Cross-posted by Forbes.com at On the Docket.
Opponents of a certain type of patent litigation settlement suffered yet another courtroom setback today when the U.S. Supreme Court decided not to review a U.S. Court of Appeals for the Second Circuit decision, In re: Ciprofloxacin Hydrochrolide Antitrust Litigation. The Petitioners asked the Court to review whether federal antitrust laws prohibit the settlement of patent litigation between a branded drug maker and a generic drug company which include a financial incentive for the generic company to hold off marketing its product for a time period. Numerous Legal Pulse blog posts have focused on such so-called “pay-for-delay” or “reverse payment” settlements and antitrust litigation challenging them, including the Cipro case. The Federal Trade Commission (FTC), state attorneys general, “consumer” groups, and some in Congress have crusaded for the prohibition of these settlements for several years. Key Members have introduced legislation aimed at the settlements, and even the President’s budget proposal includes providing FTC with the authority to prohibit them among its health care costs-savings ideas.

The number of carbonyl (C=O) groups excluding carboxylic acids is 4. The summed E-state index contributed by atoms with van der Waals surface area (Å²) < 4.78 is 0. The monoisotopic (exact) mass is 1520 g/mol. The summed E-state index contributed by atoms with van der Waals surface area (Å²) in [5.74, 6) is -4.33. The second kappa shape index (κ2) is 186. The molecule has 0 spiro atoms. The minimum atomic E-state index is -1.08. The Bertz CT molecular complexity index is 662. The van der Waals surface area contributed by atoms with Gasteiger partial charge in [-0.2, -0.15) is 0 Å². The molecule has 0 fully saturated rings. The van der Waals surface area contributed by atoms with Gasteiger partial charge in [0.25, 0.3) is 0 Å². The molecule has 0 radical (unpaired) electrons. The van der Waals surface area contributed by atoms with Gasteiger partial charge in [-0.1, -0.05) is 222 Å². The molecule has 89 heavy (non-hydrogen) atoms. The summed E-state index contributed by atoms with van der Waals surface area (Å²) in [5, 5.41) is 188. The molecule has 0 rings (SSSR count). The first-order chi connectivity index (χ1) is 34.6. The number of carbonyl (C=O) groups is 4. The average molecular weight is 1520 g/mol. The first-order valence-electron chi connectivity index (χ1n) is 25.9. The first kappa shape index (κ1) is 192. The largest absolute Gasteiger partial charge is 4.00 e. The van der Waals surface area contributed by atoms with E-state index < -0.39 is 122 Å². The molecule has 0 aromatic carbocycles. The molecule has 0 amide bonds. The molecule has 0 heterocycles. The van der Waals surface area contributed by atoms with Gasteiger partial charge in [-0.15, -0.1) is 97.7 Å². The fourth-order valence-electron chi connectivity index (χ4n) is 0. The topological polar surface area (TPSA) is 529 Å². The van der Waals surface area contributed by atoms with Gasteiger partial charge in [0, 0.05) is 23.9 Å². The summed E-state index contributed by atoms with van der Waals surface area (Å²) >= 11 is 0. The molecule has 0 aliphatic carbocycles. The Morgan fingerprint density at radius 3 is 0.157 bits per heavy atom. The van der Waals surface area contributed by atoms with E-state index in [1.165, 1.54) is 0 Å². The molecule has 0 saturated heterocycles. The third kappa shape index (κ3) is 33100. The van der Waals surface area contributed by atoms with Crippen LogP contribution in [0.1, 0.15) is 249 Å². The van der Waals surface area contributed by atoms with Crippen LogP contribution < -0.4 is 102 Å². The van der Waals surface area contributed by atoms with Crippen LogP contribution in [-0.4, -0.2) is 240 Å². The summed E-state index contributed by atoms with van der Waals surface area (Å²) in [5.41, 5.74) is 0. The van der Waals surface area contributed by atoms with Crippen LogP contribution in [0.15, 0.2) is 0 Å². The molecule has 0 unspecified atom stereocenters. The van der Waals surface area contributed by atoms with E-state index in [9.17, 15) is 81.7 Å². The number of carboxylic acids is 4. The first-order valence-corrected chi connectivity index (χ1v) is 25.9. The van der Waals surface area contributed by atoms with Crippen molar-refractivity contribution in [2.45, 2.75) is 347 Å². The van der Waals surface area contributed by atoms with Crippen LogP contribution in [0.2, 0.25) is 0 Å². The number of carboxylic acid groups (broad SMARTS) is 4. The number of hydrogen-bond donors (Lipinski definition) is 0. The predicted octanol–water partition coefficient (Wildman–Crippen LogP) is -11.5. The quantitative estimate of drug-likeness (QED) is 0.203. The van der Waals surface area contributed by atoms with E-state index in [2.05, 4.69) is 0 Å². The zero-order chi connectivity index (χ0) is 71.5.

Reverse payment settlement opponents had placed a great deal of emphasis on the Cipro case as a cure-all solution. FTC had filed an amicus brief urging the entire Second Circuit to rehear a three-judge panel’s decision ruling for the settling drug companies. A number of consumer activist groups and 32 state attorneys general filed briefs imploring the Supreme Court to grant review. The Cipro petitioners claimed there was a split of opinion on the legality of these settlements.
In the end, though, it was all for naught. Though numerous cases alleging antitrust violations will continue in the lower federal courts, one can fairly say that the debate over “pay-for-delay” settlements’ legality is mostly over. The High Court’s cert denial is not binding precedent, but defendants in these cases have one more appeals court precedent to which they can cite, one which survived motions to rehear en banc and a cert petition to the Supreme Court. The FTC, plaintiffs’ lawyers, and activists will continue to press their case on Capitol Hill. How much less persuasive their argument is today, after the Court’s cert denial, is uncertain, but if well-reasoned judicial decisions count for anything in Congress, we’d say quite a bit less.